The rest of the show was filled with imagery made by the kids in  Fleisher's drop in Teen Lounge program. It was fun to see the potential of the Teen Lounge because my daughter is finally old enough to join the program, and is looking forward to starting with them this Fall.
Exhibition is an important part of the creative process. It means a lot to me that the kids I've worked with have had a chance to show off their work with a larger community. It's also nice to get this reminder of all the creativity I've facilitated this past year. It's really a privilege to get to work with youth and be a part of shaping their artistic development.
The show will be up in the Philadelphia Foundation's office, 1234 Market St Suite 1800.

Monday, September 3

70 feet

The wrapping cloth is coming along. It is currently around 70 feet in length, and I've been averaging 2-3 feet completed per working session. At this rate I'm not sure I'm going to get it as long as I'd hoped by November. Either way it will be an impressive length. I had quite a few fabric donations today: a tie from a spouse who passed away, a t-shirt from a priest's first parish, a "birthday shirt". As I near the end the colors are getting more vibrant. The piece is moving from death back into life.
I hope I can keep this going in the next few weeks. I start seeing students at my elementary school this coming week!

Thursday, August 30

My Blue Art Room

This sign is on my door greeting students to the Art room
I've started school this week! Last week I went in and set up my new art room. This week we had 2 days of professional development, then 2 days with students. However, students don't see Specials the first week of half days, so I had some extra time to really make myself at home in my new space.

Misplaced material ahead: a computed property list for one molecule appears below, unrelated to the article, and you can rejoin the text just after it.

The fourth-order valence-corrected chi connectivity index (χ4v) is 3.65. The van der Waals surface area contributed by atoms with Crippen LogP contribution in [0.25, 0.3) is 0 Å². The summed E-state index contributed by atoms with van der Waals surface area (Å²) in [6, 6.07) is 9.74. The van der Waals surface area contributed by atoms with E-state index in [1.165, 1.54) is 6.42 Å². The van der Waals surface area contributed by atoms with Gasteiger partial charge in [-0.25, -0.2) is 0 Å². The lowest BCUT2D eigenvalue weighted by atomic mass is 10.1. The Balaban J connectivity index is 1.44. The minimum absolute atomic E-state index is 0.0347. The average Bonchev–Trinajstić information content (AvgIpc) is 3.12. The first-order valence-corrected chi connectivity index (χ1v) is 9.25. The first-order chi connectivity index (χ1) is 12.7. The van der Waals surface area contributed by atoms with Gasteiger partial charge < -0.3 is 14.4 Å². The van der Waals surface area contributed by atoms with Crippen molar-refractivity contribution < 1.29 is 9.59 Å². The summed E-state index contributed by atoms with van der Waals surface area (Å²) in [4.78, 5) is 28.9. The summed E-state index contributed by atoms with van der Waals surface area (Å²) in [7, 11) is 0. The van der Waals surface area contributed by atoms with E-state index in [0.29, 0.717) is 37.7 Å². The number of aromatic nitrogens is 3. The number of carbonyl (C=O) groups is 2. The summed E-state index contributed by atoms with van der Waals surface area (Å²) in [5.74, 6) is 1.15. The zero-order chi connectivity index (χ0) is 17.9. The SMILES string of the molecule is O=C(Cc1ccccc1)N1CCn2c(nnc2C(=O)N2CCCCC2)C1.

I've worked at the school before as an intern with the last art teacher and as a substitute teacher, so some of the kids remember me from before. I've had lots of little faces pop by my door with an excited, "Hey! It's Mrs. Elcin!" often with their sign language "L" touching their chin ("make an L, touch your chin, that's how you remember Ms. Elcin). I also found a few pages at the bottom of a drawer, which turned out to be apology drawings and letters for naughty behavior addressed to me from when I subbed!! I feel very much at home already.
I've decided that my new role as a K-5 art teacher deserves its own blogspace. I will continue to post my activities in community arts and the studio here at Colored Thread, but if you wish to read more about K-5 art education, you may want to follow my new blog My Blue Art Room. I've just posted pictures of my classroom layout and environment, so please head over there. It'll take a while to fill out the blog with links and pictures, etc, but it will definitely evolve. Thanks for visiting!

Friday, August 24

The last week of summer

last week's cheesesteak giant greeted visitors to our "gallery"
  NLArts summer camp visual arts week was a lot of fun. We've worked for years to get a good plan of schedule/teachers/lessons, and this year just felt so EASY (to me anyway).One major change was that during visual arts week kids only chose one morning elective- 2D art, 3D art or public art, instead of 2 of them, and we gave them a longer period of time to work in. This allowed us to have much more time for generating ideas, working, and reflecting.

"Problemsolvers" created a geodesic dome
 In the afternoon we gave kids a choice among "ProblemSolvers" (math-based art), "Photoplay" (working with digital images), "Explorers" (short walking field trips around the community), and "Comics" (self-explanatory, right?). Kids chose their first 2 electives to keep all week, but then we gave them a daily choice of afternoon play elective- gym sports, park visit, or indoor board games/play. It's brilliant allowing kids to choose their activities- they're doing things they want, and end up hanging out with kids that share their interests. Gym and Explorers was popular among the more energetic ones. Painting and board games was a common choice for the quieter sorts of kids. I wish real school had this much opportunity for choice. You can still teach all sorts of concepts in these formats, even if at first glance they seem quite different.